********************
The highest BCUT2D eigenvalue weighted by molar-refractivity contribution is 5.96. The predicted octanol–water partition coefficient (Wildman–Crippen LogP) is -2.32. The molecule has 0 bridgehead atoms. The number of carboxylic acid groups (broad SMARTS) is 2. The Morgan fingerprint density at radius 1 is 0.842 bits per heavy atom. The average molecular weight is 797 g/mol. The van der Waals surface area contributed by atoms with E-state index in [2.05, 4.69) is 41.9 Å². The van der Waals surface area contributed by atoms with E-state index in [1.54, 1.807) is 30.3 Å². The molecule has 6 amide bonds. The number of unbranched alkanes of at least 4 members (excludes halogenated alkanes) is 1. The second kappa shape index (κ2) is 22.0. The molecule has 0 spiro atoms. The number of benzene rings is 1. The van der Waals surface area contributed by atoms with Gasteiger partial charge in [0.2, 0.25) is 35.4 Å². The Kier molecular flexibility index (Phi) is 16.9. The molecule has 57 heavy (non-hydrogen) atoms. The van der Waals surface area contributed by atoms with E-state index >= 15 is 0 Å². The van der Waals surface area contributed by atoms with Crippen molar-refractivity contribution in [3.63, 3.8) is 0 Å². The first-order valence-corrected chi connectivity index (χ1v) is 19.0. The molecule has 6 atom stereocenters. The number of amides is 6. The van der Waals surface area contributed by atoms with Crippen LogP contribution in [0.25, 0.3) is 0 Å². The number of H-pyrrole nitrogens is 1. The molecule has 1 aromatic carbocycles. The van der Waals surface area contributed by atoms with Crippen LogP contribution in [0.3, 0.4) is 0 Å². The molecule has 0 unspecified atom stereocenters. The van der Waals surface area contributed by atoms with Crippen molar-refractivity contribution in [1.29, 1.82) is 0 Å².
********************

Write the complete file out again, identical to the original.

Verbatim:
The highest BCUT2D eigenvalue weighted by molar-refractivity contribution is 5.96. The predicted octanol–water partition coefficient (Wildman–Crippen LogP) is -2.32. The molecule has 0 bridgehead atoms. The number of carboxylic acid groups (broad SMARTS) is 2. The Morgan fingerprint density at radius 1 is 0.842 bits per heavy atom. The average molecular weight is 797 g/mol. The van der Waals surface area contributed by atoms with E-state index in [2.05, 4.69) is 41.9 Å². The van der Waals surface area contributed by atoms with E-state index in [1.54, 1.807) is 30.3 Å². The molecule has 6 amide bonds. The number of unbranched alkanes of at least 4 members (excludes halogenated alkanes) is 1. The second kappa shape index (κ2) is 22.0. The molecule has 0 spiro atoms. The number of benzene rings is 1. The van der Waals surface area contributed by atoms with Gasteiger partial charge in [0.2, 0.25) is 35.4 Å². The Kier molecular flexibility index (Phi) is 16.9. The molecule has 57 heavy (non-hydrogen) atoms. The van der Waals surface area contributed by atoms with E-state index >= 15 is 0 Å². The van der Waals surface area contributed by atoms with Crippen molar-refractivity contribution in [3.63, 3.8) is 0 Å². The first-order valence-corrected chi connectivity index (χ1v) is 19.0. The molecule has 6 atom stereocenters. The number of amides is 6. The van der Waals surface area contributed by atoms with Crippen LogP contribution in [0.25, 0.3) is 0 Å². The number of H-pyrrole nitrogens is 1. The molecule has 1 aromatic carbocycles. The van der Waals surface area contributed by atoms with Crippen LogP contribution in [0.3, 0.4) is 0 Å². The molecule has 0 unspecified atom stereocenters. The van der Waals surface area contributed by atoms with Crippen molar-refractivity contribution in [1.29, 1.82) is 0 Å².